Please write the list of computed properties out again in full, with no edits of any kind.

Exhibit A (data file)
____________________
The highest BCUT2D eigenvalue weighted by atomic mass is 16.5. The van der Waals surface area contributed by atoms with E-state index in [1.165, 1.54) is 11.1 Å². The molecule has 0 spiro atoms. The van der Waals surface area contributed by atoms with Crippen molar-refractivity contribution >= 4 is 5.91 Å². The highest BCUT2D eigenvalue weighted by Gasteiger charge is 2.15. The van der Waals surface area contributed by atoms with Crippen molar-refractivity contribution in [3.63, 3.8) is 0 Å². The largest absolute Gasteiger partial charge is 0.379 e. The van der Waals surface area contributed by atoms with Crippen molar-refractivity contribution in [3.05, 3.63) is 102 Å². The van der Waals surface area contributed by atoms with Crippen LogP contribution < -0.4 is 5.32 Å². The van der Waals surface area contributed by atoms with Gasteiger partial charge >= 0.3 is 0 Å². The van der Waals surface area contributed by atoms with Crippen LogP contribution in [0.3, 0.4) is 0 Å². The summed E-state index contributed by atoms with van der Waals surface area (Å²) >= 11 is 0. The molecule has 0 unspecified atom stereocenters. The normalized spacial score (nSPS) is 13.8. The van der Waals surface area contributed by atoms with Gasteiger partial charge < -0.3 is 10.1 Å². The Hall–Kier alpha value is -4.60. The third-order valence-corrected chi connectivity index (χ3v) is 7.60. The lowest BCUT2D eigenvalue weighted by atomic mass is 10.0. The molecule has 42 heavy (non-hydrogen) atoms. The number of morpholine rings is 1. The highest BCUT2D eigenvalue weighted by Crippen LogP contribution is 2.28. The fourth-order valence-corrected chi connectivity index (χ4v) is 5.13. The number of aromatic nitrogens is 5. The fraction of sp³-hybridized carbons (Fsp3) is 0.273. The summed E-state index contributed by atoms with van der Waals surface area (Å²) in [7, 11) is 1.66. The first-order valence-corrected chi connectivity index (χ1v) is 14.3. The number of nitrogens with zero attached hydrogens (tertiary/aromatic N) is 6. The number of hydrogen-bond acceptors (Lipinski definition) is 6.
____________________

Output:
The highest BCUT2D eigenvalue weighted by atomic mass is 16.5. The van der Waals surface area contributed by atoms with E-state index in [1.165, 1.54) is 11.1 Å². The molecule has 0 spiro atoms. The van der Waals surface area contributed by atoms with Crippen molar-refractivity contribution >= 4 is 5.91 Å². The highest BCUT2D eigenvalue weighted by Gasteiger charge is 2.15. The van der Waals surface area contributed by atoms with Crippen molar-refractivity contribution in [3.63, 3.8) is 0 Å². The largest absolute Gasteiger partial charge is 0.379 e. The van der Waals surface area contributed by atoms with Crippen molar-refractivity contribution in [3.05, 3.63) is 102 Å². The van der Waals surface area contributed by atoms with Crippen LogP contribution < -0.4 is 5.32 Å². The van der Waals surface area contributed by atoms with Gasteiger partial charge >= 0.3 is 0 Å². The van der Waals surface area contributed by atoms with Crippen LogP contribution in [0.3, 0.4) is 0 Å². The summed E-state index contributed by atoms with van der Waals surface area (Å²) >= 11 is 0. The molecule has 0 unspecified atom stereocenters. The normalized spacial score (nSPS) is 13.8. The van der Waals surface area contributed by atoms with Gasteiger partial charge < -0.3 is 10.1 Å². The Hall–Kier alpha value is -4.60. The third-order valence-corrected chi connectivity index (χ3v) is 7.60. The lowest BCUT2D eigenvalue weighted by atomic mass is 10.0. The molecule has 42 heavy (non-hydrogen) atoms. The number of morpholine rings is 1. The highest BCUT2D eigenvalue weighted by Crippen LogP contribution is 2.28. The fourth-order valence-corrected chi connectivity index (χ4v) is 5.13. The number of aromatic nitrogens is 5. The fraction of sp³-hybridized carbons (Fsp3) is 0.273. The summed E-state index contributed by atoms with van der Waals surface area (Å²) in [7, 11) is 1.66. The first-order valence-corrected chi connectivity index (χ1v) is 14.3. The number of nitrogens with zero attached hydrogens (tertiary/aromatic N) is 6. The number of hydrogen-bond acceptors (Lipinski definition) is 6.